A blog about adapting to change quickly, and saving yourself a lot of suffering in doing so.
As the consequences of the global pandemic continue to unfold, more people are facing job loss, pay cuts and changes to their role. Life has changed, and as difficult as this is, it’s reality. Action is the antidote.
A couple of decades ago I picked up a book in an airport, and finished it on the hour flight home. It’s a short book. It remains the most powerful material I have ever seen on responding to change. Over the years I have given countless copies to friends, colleagues and clients who are in the midst of facing new circumstances. I read it myself regularly because, as simple as it is, I forget the lessons.
The book is called Who Moved My Cheese? by Dr Spencer Johnson. The book is genius, although it may appear somewhat cartoonish. It lands important messages about responding to change through a very simple story that speaks to complex parts in all of us. These days you don’t even have to read the book as it has been variously animated. Google it and take your pick.
Four characters in a maze
In a nutshell this a story about four characters in a maze, two mice and two little people. One day they discover their cheese (that which sustains them), has gone. The four characters represent four responses and four underlying mindsets:
Sniff, sniffs out change early
Scurry, scurries into action
Hem, denies and resists change as he fears it will lead to something worse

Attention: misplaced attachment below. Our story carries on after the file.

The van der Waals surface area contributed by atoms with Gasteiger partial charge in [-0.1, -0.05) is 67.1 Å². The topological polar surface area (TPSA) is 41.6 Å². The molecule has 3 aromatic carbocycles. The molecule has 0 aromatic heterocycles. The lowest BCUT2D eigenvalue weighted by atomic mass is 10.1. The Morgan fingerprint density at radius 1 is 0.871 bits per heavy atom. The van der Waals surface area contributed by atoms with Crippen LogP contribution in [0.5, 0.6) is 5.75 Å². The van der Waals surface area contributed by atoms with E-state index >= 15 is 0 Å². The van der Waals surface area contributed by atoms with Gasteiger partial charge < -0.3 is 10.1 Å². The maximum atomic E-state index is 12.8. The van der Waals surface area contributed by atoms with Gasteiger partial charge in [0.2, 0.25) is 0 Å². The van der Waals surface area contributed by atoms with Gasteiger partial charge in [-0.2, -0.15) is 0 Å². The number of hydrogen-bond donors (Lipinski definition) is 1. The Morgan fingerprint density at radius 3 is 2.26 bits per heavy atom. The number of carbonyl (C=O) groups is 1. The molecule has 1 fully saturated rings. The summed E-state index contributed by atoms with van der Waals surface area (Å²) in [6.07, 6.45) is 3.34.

Haw, learns to adapt in time when he sees changing can lead to something better
We all have to find our way in the maze and the maze will always change. Haw comes to realise that his journey was far more painful than Sniff and Scurry’s, and it didn’t need to be. Hem remains stuck, but maybe he will get there one day.
Key messages from Who Moved My Cheese
Having cheese makes you happy
The more important your cheese is to you, the more you want to hold onto it
There is a correlation between that which you are attached to, your resistance in holding onto it, and the suffering that resistance causes. I say more about that in this article on Flexible Identity.
If you do not change you can become extinct
The more successful species on the planet are those that have the most flexibility for evolving and adapting. This is also true in life, relationships and leadership.
What would you do if you weren’t afraid?
If fear wasn’t running the show, what would you do? What could you do? In the immortal words of Susan Jeffers; ‘Feel the fear and do it anyway’.
Smell the cheese often so you know when it’s getting old
Sometimes you choose change, and sometimes change chooses you. Change is inevitable. It goes better when you acknowledge and engage with it.
Movement in a new direction helps you find new cheese
When we commit to a course of action the universe conspires in our favour. On a far more scientific note, there is a part of the brain called the Reticular Activating System (RAS). RAS has an influencing role in what we are conscious to. Clear focus on a new direction activates your RAS.
When you stop feeling afraid you feel good